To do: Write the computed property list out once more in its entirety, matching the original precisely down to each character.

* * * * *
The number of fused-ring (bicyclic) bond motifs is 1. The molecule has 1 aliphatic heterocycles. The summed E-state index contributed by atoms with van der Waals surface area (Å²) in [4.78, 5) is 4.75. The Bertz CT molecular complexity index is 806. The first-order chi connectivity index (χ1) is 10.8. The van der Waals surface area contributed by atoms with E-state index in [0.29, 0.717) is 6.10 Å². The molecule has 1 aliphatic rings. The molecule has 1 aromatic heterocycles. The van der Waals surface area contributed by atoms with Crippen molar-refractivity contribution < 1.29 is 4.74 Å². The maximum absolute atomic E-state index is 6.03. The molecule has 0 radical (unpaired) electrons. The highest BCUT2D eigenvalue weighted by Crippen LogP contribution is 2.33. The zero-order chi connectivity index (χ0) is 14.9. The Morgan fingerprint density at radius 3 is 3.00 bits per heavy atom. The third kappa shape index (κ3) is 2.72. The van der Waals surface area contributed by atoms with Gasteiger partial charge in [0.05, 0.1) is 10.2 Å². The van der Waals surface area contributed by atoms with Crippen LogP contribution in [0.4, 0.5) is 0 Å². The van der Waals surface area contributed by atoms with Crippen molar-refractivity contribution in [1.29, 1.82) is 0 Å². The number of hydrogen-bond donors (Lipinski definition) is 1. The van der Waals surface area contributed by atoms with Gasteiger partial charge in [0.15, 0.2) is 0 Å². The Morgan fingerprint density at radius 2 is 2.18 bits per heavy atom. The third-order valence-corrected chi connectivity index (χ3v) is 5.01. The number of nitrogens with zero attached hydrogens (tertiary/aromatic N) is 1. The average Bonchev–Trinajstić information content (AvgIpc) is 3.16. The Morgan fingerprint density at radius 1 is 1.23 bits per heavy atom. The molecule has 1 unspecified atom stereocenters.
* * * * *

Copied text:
The number of fused-ring (bicyclic) bond motifs is 1. The molecule has 1 aliphatic heterocycles. The summed E-state index contributed by atoms with van der Waals surface area (Å²) in [4.78, 5) is 4.75. The Bertz CT molecular complexity index is 806. The first-order chi connectivity index (χ1) is 10.8. The van der Waals surface area contributed by atoms with E-state index in [0.29, 0.717) is 6.10 Å². The molecule has 1 aliphatic rings. The molecule has 1 aromatic heterocycles. The van der Waals surface area contributed by atoms with Crippen molar-refractivity contribution < 1.29 is 4.74 Å². The maximum absolute atomic E-state index is 6.03. The molecule has 0 radical (unpaired) electrons. The highest BCUT2D eigenvalue weighted by Crippen LogP contribution is 2.33. The zero-order chi connectivity index (χ0) is 14.9. The Morgan fingerprint density at radius 3 is 3.00 bits per heavy atom. The third kappa shape index (κ3) is 2.72. The van der Waals surface area contributed by atoms with Gasteiger partial charge in [0.05, 0.1) is 10.2 Å². The van der Waals surface area contributed by atoms with Crippen LogP contribution in [0.4, 0.5) is 0 Å². The van der Waals surface area contributed by atoms with Crippen molar-refractivity contribution in [1.29, 1.82) is 0 Å². The number of hydrogen-bond donors (Lipinski definition) is 1. The van der Waals surface area contributed by atoms with Gasteiger partial charge in [0.15, 0.2) is 0 Å². The Morgan fingerprint density at radius 2 is 2.18 bits per heavy atom. The third-order valence-corrected chi connectivity index (χ3v) is 5.01. The number of nitrogens with zero attached hydrogens (tertiary/aromatic N) is 1. The average Bonchev–Trinajstić information content (AvgIpc) is 3.16. The Morgan fingerprint density at radius 1 is 1.23 bits per heavy atom. The molecule has 1 unspecified atom stereocenters.